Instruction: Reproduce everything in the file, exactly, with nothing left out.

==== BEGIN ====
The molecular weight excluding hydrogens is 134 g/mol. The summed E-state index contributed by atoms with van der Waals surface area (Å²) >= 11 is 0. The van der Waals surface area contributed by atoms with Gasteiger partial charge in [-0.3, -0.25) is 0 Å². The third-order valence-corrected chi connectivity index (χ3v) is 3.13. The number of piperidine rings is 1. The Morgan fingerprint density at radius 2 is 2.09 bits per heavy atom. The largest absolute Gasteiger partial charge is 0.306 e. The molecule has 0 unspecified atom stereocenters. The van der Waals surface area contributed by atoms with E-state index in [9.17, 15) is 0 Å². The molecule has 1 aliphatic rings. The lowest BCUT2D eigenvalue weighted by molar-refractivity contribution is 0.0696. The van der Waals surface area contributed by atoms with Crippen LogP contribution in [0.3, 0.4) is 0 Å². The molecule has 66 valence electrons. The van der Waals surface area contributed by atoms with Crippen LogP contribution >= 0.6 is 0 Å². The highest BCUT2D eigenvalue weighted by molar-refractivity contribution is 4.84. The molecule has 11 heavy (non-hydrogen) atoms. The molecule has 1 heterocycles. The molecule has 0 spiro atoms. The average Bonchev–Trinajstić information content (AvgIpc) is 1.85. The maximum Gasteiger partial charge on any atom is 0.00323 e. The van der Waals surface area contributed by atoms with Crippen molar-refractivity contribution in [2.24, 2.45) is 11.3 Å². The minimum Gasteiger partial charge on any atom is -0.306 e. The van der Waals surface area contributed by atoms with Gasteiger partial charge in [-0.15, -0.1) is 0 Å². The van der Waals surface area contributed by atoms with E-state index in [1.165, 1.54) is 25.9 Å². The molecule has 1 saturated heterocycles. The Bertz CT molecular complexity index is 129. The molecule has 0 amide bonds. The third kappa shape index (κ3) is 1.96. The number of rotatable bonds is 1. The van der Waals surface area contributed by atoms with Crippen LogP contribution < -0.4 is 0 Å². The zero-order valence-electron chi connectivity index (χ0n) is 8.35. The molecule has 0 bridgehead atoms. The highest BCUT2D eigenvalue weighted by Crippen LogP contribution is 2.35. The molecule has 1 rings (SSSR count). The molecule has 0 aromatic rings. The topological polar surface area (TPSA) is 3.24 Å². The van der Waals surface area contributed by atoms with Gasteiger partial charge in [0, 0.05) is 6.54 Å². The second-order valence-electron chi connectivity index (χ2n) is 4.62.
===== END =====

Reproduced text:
The molecular weight excluding hydrogens is 134 g/mol. The summed E-state index contributed by atoms with van der Waals surface area (Å²) >= 11 is 0. The van der Waals surface area contributed by atoms with Gasteiger partial charge in [-0.3, -0.25) is 0 Å². The third-order valence-corrected chi connectivity index (χ3v) is 3.13. The number of piperidine rings is 1. The Morgan fingerprint density at radius 2 is 2.09 bits per heavy atom. The largest absolute Gasteiger partial charge is 0.306 e. The molecule has 0 unspecified atom stereocenters. The van der Waals surface area contributed by atoms with E-state index in [9.17, 15) is 0 Å². The molecule has 1 aliphatic rings. The lowest BCUT2D eigenvalue weighted by molar-refractivity contribution is 0.0696. The van der Waals surface area contributed by atoms with Crippen LogP contribution in [0.3, 0.4) is 0 Å². The molecule has 66 valence electrons. The van der Waals surface area contributed by atoms with Crippen LogP contribution >= 0.6 is 0 Å². The highest BCUT2D eigenvalue weighted by molar-refractivity contribution is 4.84. The molecule has 11 heavy (non-hydrogen) atoms. The molecule has 1 heterocycles. The molecule has 0 spiro atoms. The average Bonchev–Trinajstić information content (AvgIpc) is 1.85. The maximum Gasteiger partial charge on any atom is 0.00323 e. The van der Waals surface area contributed by atoms with Crippen molar-refractivity contribution in [2.24, 2.45) is 11.3 Å². The minimum Gasteiger partial charge on any atom is -0.306 e. The van der Waals surface area contributed by atoms with Gasteiger partial charge in [-0.15, -0.1) is 0 Å². The van der Waals surface area contributed by atoms with E-state index in [1.165, 1.54) is 25.9 Å². The molecule has 1 saturated heterocycles. The Bertz CT molecular complexity index is 129. The molecule has 0 amide bonds. The third kappa shape index (κ3) is 1.96. The number of rotatable bonds is 1. The van der Waals surface area contributed by atoms with Crippen LogP contribution < -0.4 is 0 Å². The zero-order valence-electron chi connectivity index (χ0n) is 8.35. The molecule has 0 bridgehead atoms. The highest BCUT2D eigenvalue weighted by Crippen LogP contribution is 2.35. The molecule has 1 rings (SSSR count). The molecule has 0 aromatic rings. The topological polar surface area (TPSA) is 3.24 Å². The van der Waals surface area contributed by atoms with Gasteiger partial charge in [0, 0.05) is 6.54 Å². The second-order valence-electron chi connectivity index (χ2n) is 4.62.